Question 2) How much of a writer do you need to be in order to take part in a “writers’ conference? Over the years, as a reporter and observer, I have heard several people wondering aloud if they are good enough to take part in one festival or another. Should you already be published? Should your goal be to become a professional? Tell me your thoughts.
Answer: You don’t have to be much of a writer to participate in a writers’ conference. You don’t have to be a writer at all. All you need is a modicum of curiosity about what goes on at these things, and perhaps the tiniest, most remote of proddings, no matter how deeply buried at the back of your mind, pushing you towards maybe writing something of your own, some day. It doesn’t matter what you think you might want to write about, either. You might simply want to write a diary of your own. Or you might want to turn an old diary written by someone else into a fictional story, or even a straightforward narrative of factual history, family or otherwise. Whatever it is, you can be part of the 99.9% of people who spend their lives saying, “Some day I’m going to write a book,” or you can do it. You can spend your entire life talking about writing that book some day, but the only way to do it, irrespective of who or what you are, is to plant your backside in a chair and physically write it, and it doesn’t matter whether you start at the beginning or in the middle. The most important thing is that you start. And sometimes, attending something as off-the-wall as a writers’ conference can be the kick-start you need to get going.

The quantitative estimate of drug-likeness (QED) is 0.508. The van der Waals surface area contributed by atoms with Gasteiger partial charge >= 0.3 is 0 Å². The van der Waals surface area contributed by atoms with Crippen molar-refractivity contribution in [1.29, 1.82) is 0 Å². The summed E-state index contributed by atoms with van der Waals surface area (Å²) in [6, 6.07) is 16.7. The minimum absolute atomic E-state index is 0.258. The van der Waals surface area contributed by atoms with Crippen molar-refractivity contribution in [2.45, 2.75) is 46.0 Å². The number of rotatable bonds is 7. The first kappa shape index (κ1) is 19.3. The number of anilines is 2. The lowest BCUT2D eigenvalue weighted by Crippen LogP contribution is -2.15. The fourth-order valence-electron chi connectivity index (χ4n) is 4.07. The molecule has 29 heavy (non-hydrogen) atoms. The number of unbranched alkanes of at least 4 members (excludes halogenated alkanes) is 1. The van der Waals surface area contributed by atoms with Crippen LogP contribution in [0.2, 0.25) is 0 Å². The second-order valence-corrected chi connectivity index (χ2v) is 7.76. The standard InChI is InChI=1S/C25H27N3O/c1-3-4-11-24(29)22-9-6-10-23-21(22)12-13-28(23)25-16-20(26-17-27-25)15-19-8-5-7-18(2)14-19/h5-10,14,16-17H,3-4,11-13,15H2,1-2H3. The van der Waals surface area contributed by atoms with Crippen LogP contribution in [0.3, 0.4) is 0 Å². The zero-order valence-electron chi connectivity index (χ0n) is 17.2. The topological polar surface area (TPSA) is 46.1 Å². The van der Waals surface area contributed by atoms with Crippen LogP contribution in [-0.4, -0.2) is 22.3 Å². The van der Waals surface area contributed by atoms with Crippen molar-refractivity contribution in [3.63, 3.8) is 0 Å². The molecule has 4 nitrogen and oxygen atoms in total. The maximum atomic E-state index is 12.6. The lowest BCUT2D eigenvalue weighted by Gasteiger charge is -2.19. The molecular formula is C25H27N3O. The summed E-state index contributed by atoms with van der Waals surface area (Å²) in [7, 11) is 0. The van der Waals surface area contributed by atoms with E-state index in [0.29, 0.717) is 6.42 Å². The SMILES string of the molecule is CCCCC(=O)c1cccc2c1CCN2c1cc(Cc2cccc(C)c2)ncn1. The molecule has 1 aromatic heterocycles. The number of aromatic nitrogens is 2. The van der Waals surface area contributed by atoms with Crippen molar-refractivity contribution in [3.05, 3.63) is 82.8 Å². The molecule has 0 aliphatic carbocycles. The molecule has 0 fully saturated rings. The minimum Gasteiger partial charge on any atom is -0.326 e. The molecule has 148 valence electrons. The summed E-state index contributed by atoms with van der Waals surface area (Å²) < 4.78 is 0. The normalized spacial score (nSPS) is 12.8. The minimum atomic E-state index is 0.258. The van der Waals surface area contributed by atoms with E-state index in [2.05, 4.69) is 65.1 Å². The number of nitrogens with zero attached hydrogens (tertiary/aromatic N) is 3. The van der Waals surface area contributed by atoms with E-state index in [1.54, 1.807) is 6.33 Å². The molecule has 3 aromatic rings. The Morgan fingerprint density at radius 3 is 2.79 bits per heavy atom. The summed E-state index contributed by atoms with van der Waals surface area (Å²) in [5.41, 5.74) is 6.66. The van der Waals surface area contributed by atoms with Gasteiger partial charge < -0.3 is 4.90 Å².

You certainly don’t need to have grand ambitions about writing dozens of books. If anyone had told me, back in the Seventies when I set out to tell the story that had popped into my mind, that I would write five big, fat novels before I even reached the point I had wanted to make at the outset, I never would have started in the first place.